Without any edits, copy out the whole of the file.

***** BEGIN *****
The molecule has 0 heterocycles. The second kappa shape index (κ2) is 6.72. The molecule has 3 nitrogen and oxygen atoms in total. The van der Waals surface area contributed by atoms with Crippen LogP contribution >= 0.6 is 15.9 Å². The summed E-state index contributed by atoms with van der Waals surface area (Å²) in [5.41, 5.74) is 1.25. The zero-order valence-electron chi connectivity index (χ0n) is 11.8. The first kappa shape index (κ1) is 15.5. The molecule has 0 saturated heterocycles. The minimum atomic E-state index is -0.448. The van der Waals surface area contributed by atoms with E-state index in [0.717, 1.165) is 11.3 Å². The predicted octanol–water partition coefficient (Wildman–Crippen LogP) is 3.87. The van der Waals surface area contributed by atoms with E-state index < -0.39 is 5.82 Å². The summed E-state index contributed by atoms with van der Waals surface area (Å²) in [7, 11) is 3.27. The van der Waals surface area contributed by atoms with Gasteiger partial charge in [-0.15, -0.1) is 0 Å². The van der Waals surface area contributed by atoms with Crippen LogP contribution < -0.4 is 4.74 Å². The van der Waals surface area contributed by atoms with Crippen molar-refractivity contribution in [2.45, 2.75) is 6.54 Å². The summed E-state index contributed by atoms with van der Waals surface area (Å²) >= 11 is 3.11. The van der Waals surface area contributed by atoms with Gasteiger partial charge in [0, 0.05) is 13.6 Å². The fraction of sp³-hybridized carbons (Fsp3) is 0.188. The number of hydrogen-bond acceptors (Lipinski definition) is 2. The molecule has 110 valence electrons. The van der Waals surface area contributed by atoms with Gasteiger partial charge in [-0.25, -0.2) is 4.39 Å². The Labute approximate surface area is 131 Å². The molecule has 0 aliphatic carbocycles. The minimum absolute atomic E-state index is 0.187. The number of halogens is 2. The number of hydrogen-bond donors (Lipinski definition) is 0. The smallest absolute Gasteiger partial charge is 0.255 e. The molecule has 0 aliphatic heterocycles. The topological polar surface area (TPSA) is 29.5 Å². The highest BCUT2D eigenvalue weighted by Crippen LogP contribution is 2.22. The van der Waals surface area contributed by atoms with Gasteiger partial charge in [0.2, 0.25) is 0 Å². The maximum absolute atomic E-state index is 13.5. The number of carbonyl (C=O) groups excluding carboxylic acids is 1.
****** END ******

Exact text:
The molecule has 0 heterocycles. The second kappa shape index (κ2) is 6.72. The molecule has 3 nitrogen and oxygen atoms in total. The van der Waals surface area contributed by atoms with Crippen LogP contribution >= 0.6 is 15.9 Å². The summed E-state index contributed by atoms with van der Waals surface area (Å²) in [5.41, 5.74) is 1.25. The zero-order valence-electron chi connectivity index (χ0n) is 11.8. The first kappa shape index (κ1) is 15.5. The molecule has 0 saturated heterocycles. The minimum atomic E-state index is -0.448. The van der Waals surface area contributed by atoms with E-state index in [0.717, 1.165) is 11.3 Å². The predicted octanol–water partition coefficient (Wildman–Crippen LogP) is 3.87. The van der Waals surface area contributed by atoms with E-state index < -0.39 is 5.82 Å². The summed E-state index contributed by atoms with van der Waals surface area (Å²) in [7, 11) is 3.27. The van der Waals surface area contributed by atoms with Gasteiger partial charge in [-0.15, -0.1) is 0 Å². The van der Waals surface area contributed by atoms with Crippen LogP contribution < -0.4 is 4.74 Å². The van der Waals surface area contributed by atoms with Crippen molar-refractivity contribution in [2.45, 2.75) is 6.54 Å². The summed E-state index contributed by atoms with van der Waals surface area (Å²) >= 11 is 3.11. The van der Waals surface area contributed by atoms with Gasteiger partial charge in [0, 0.05) is 13.6 Å². The fraction of sp³-hybridized carbons (Fsp3) is 0.188. The number of hydrogen-bond acceptors (Lipinski definition) is 2. The molecule has 110 valence electrons. The van der Waals surface area contributed by atoms with Gasteiger partial charge in [-0.25, -0.2) is 4.39 Å². The Labute approximate surface area is 131 Å². The molecule has 0 aliphatic carbocycles. The minimum absolute atomic E-state index is 0.187. The number of halogens is 2. The number of hydrogen-bond donors (Lipinski definition) is 0. The smallest absolute Gasteiger partial charge is 0.255 e. The molecule has 0 aliphatic heterocycles. The topological polar surface area (TPSA) is 29.5 Å². The highest BCUT2D eigenvalue weighted by Crippen LogP contribution is 2.22. The van der Waals surface area contributed by atoms with Gasteiger partial charge in [0.2, 0.25) is 0 Å². The maximum absolute atomic E-state index is 13.5. The number of carbonyl (C=O) groups excluding carboxylic acids is 1.